Our Solar shower was less than $10 from 4wd Supacentre and it also worked perfectly. Afternoon showers were fabulous and after the day in the sun the water was genuinely hot.

I did put a hole into our first one when on Fraser, it was my fault as I put it up on a branch with a broken branch behind it that punctured a hole, but at $9.95 it was no issue to replace it again.

 

Dingo checking out our campsite on Fraser Island

 

Camping Royalty

The Royal Chair that Queen Adele would sit and wave to passing 4wd’s was so good but sadly it too succumbed to a Dingo attack on Fraser Island and it had to go to Royal heaven. We got it on special at Big W for just $15 but it was the last one and now we can’t get another.

It was so comfy and we had to fill the base with water which gave it weight and kept it stable, unless of course you sit in it on top of a dune and it does backflips and rolls over and breaks your rib. Poor Adele, was so bloody funny though lol

 

Adele sitting in the Royal Chair waving to passing 4wds

 

It had been about 25 years since we last went camping in a tent and back then it was with an old tucker box with Dry Ice and we had to dig holes to go to the toilet. For cooking we had to lug around a gas bottle and stove and also a gas light. Camping is way easier today with the more modern and sophisticated tools at our disposal.

 

If you haven’t been camping in a tent recently, consider the opportunity to go back to basics and embrace life in it’s most simple form.

 

My Tip for Tent Camping: Check weather forecast first, it’s a lot less fun if it is raining and or there are gusting winds.

 

Safe Travels

Kev & Adele
Indefinite Leave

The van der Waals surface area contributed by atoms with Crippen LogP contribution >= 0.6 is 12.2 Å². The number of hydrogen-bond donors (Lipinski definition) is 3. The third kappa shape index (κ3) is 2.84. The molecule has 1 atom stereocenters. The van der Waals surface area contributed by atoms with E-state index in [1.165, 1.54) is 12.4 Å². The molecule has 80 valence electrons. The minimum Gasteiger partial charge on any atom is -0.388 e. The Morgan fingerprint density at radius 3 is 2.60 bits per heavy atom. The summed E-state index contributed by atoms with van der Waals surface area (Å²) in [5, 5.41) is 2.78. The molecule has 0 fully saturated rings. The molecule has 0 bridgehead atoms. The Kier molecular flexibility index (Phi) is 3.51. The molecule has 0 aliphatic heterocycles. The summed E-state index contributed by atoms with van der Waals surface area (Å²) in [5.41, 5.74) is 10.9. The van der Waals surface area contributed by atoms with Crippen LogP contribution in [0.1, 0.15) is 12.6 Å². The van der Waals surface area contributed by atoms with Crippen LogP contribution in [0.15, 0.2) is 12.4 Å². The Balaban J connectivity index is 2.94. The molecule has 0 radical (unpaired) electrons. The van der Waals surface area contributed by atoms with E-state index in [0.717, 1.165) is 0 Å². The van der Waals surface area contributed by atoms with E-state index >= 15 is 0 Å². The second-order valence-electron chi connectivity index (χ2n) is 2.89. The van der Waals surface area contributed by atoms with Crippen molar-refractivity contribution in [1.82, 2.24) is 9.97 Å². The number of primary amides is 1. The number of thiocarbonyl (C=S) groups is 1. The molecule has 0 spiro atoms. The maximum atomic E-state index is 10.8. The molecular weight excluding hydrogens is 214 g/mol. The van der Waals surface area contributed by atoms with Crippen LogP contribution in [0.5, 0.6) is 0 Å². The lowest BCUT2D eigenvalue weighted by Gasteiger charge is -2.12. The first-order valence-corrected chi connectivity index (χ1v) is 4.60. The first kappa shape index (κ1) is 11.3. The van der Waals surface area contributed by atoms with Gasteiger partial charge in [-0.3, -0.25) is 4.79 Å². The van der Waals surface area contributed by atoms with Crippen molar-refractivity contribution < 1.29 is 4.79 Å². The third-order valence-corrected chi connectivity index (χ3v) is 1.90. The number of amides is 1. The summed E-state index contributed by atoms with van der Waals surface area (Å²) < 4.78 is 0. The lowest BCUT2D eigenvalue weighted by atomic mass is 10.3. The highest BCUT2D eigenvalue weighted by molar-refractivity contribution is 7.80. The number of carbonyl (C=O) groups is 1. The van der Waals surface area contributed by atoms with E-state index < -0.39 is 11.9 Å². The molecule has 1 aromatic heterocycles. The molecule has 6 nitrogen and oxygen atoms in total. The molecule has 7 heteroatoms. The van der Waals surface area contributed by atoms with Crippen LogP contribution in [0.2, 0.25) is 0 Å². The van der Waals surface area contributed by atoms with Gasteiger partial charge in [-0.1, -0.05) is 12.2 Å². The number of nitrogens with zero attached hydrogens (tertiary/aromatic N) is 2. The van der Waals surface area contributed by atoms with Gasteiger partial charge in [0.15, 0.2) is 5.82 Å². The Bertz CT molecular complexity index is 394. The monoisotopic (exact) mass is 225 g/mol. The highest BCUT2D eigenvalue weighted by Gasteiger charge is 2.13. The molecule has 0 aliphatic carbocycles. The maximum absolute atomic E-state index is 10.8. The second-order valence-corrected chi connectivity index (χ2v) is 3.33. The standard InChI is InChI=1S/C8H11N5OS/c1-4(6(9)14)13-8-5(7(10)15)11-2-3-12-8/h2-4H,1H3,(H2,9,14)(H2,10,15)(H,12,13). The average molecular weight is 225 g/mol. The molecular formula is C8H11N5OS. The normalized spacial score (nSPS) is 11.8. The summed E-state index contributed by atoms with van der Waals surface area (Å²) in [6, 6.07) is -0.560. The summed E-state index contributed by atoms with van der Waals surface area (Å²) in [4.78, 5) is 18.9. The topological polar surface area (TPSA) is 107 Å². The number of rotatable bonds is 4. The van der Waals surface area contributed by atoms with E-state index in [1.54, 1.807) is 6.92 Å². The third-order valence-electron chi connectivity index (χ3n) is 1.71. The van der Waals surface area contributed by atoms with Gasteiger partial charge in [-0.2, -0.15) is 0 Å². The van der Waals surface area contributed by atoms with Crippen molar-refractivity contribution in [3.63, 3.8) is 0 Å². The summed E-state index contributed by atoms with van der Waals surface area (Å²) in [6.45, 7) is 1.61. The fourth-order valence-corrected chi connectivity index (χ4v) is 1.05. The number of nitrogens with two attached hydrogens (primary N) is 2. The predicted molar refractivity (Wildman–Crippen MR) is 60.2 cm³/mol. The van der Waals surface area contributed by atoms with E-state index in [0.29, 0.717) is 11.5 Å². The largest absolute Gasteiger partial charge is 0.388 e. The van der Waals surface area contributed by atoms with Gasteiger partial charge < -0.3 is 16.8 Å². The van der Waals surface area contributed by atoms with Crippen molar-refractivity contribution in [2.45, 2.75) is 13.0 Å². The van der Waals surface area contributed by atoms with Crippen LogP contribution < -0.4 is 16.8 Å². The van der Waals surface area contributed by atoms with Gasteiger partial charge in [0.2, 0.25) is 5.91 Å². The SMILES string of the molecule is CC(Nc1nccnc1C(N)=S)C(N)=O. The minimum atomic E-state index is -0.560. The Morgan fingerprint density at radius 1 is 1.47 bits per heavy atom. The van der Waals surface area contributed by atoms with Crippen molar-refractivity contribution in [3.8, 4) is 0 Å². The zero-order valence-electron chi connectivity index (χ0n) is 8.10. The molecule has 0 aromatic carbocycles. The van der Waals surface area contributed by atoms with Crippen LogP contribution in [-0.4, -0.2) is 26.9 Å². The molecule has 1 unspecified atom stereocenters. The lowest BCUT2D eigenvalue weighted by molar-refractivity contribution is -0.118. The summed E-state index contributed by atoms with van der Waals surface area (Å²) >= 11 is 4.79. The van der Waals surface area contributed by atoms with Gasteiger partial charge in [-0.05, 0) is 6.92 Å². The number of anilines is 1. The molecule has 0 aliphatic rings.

Also check out our videos Moreton Island Everything you Need to Know

and Exploring Fraser Island Beaches, Tracks, Creeks and Rocks by 4wd

 

You may also enjoy reading our 21 Best Things to do in and around Brisbane

and What it REALLY costs to Road Trip Australia

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Where to Find Us

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Adventurers Diary

Our Best Travel Tips

It’s 1398 days on a road trip of a lifetime for us at Indefinite Leave and we have loved every single moment, the good, the bad, the ugly and everything that comes with it, so we have had plenty of time to identify our our best travel tips for you.

4 years ago we came to a point where we knew we wanted more. Work was killing us, we had become lost in city life, our morals had become corrupted. Our lives felt mundane, every day was like Groundhog day and the stress and pressure of work, a mortgage, more bills, housework and everything else we all deal with was taking a toll. Our desire to travel and explore was off the Richter scale.

We needed more, we wanted to see magnificent sunsets, be amazed by an outback night sky, interact with animals in the wild and experience places we had never been.

 

Our Best Travel Tips - Moreton Island

 

The Changes in our 4 years

A lot has changed since we left, we started out as 4 and now we are 2. Our eldest son Matt was with us for the first 2 years and when he finished up just before Christmas 2017 he was a new man. He found happiness, he found joy, he had so many great new friends, he had new skills and he was more confident. We miss having Matt with us but his time had come to create his own new life.

We also started with our beautiful Golden Retriever named MACKS. Wow, she had a ball traveling the country with us for her last 16 months. Devastatingly we had to let her go in June 2017 as arthritis had crippled her.

Kev was a complete frog when we left and really felt the cold. Now the cold doesn’t bother him so much and he swims in much cooler waters than ever before. His fishing hasn’t improved though haha

Adele is really enjoying life without work. Much less stress, far more sleep. Not so many nights laying in bed with her mind racing thinking about what needs to be done tomorrow at work. This lifestyle really suits us both.

 

Climbing Mt Kosciuszko - Sitting on Top of Australia

Our Best Travel Tips For You

For the last 1398 days this has been our experience, so here’s our best travel tips for you:

– Embrace everything about life on the road. There will be bad days and very bad days. But they will be outweighed and outnumbered by the good days.

– Say Hello to everyone you meet. A simple question like how long are you staying or where are you from can open the door to amazing new friendships. Strangers are friends you haven’t met yet.